Courvoisier: a brand history

14th May, 2015 by Tom Bruce-Gardyne

It may be the original Napoleon brandy, but Courvoisier Cognac has managed to establish a thoroughly modern appeal. Here’s how it achieved its world-leading status.

Courvoisier-a-brand-history

With roots dating back to the early 19th Century, Courvoisier has undergone extensive metamorphoses over the past 200 years

*This feature was originally published in the December 2014 issue of The Spirits Business magazine

Cognac has always been an aspirational spirit in the way it is packaged, priced and promoted, particularly when you get beyond VSOP. This was distilled into just seven words in 2004 in a UK advert for Courvoisier XO: “Don’t just stand there drooling. Get rich”.

With more than a nod to Wall Street’s Gordon Gekko, the ad made no mention of Napoleon. The French emperor has been the brand’s inspiration since he visited the cellars of Emmanuel Courvoisier and Louis Gallois in 1811, two years after they had set up as wine and spirits merchants in the Parisian suburb of Bercy. According to company folklore he liked the Cognac so much he took some with him on exile after his defeat at Waterloo.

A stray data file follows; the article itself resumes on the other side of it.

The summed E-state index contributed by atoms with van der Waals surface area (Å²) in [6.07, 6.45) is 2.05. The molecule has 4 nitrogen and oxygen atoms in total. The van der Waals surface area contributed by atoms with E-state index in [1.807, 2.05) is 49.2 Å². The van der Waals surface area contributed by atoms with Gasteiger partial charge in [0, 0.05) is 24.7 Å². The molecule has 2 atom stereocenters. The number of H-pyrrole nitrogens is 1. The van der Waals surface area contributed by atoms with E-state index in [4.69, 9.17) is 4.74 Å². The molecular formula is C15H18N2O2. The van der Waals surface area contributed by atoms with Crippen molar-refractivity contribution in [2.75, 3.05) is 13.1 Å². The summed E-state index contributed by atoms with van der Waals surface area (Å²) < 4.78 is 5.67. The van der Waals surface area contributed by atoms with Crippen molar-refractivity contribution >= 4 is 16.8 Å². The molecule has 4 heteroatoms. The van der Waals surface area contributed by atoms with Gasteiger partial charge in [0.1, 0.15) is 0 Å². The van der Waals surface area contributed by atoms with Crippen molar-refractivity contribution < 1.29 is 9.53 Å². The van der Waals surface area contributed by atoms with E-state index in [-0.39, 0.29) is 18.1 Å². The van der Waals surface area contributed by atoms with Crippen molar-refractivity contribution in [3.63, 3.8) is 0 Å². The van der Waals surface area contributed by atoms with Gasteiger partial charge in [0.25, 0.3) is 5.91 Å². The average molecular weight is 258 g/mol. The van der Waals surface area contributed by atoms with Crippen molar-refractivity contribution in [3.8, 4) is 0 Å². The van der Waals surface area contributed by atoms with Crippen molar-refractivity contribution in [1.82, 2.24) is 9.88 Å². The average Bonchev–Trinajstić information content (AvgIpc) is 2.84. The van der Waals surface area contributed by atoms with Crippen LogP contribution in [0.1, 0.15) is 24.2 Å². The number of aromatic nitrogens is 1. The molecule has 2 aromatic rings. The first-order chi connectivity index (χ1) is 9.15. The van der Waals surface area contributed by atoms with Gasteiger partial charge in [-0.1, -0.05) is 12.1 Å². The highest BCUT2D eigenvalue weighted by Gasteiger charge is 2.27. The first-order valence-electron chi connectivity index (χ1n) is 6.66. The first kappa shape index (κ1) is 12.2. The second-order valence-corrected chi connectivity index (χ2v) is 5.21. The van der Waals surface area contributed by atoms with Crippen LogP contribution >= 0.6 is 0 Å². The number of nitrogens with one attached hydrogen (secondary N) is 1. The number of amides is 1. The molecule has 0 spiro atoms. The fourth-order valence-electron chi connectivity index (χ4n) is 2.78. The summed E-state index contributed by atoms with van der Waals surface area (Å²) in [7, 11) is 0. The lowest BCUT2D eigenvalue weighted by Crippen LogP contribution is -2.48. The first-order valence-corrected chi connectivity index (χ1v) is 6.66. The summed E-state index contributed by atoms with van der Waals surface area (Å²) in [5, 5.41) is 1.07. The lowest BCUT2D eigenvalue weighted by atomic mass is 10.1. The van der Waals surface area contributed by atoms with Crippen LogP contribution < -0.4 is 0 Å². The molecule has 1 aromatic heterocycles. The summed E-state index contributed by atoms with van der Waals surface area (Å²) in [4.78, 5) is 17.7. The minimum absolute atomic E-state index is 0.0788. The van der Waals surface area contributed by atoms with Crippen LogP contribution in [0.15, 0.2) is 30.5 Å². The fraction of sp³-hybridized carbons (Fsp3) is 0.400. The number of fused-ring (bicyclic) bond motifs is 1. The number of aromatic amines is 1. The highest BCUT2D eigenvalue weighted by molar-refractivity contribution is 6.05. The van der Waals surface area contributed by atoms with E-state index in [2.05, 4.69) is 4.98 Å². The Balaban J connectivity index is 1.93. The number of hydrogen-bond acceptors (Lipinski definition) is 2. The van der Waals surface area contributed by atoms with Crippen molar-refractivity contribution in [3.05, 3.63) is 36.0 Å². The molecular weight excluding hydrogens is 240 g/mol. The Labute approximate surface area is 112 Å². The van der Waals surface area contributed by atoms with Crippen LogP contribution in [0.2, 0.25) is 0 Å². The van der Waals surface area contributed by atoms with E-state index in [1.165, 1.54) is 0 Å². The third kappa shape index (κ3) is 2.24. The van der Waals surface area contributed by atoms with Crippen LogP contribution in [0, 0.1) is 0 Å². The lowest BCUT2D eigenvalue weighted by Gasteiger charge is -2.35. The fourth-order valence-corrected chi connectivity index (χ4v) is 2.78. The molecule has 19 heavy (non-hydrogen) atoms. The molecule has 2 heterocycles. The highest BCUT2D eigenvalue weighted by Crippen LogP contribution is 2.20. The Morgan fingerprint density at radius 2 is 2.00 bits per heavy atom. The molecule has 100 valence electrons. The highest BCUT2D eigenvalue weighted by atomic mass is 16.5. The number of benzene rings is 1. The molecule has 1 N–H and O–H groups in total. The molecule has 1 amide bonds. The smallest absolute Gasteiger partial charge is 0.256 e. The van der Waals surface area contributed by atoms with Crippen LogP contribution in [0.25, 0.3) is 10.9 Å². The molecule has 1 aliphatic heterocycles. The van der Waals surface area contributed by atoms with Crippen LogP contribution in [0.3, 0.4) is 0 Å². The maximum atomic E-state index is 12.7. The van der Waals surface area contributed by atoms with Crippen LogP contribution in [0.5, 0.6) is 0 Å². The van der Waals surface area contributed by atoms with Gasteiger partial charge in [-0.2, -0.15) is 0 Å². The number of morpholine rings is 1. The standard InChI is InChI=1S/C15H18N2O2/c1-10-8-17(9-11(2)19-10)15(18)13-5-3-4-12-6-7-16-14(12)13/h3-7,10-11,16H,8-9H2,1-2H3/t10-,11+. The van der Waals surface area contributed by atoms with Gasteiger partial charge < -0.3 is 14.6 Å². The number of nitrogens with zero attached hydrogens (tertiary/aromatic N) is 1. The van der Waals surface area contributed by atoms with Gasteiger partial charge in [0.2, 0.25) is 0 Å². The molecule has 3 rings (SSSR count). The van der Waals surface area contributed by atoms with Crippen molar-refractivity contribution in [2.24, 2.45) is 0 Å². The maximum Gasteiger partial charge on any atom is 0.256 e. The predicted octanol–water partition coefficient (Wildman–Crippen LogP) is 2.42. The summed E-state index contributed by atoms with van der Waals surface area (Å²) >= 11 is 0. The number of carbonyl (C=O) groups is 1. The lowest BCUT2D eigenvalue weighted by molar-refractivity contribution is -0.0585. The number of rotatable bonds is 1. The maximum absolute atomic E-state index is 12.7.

“It’s one of the most beautiful and moving stories,” says Francois Balzini, VP marketing, Europe, Middle East & Africa, for brand-owner Beam Suntory. “When Napoleon was exiled to St. Helena in the mid-Atlantic in 1815, he took his boat to La Rochelle and on the way, stopped at Jarnac and picked up a few barrels. It was his desert island spirit.”

The business moved from Bercy to Jarnac in 1828, and before long the new generation were doing well enough to build a grand château on the banks of the Charente that is still Courvoisier’s HQ. Yet it was only in 1909, when the firm was bought by the Anglo-French Simon family, that Courvoisier really began to dine out on Napoleon.

His silhouette was displayed on bottles, the necks of which were uniquely stretched to create the so-called Josephine shape in 1951. By then “the brandy of Napoleon” was stamped on every advert. These often featured a dashing French cavalry officer, a pair of brandy balloons and a plotline from Mills & Boon.

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Napoleon has long-inspired the brand, which is now going back to its Parisian roots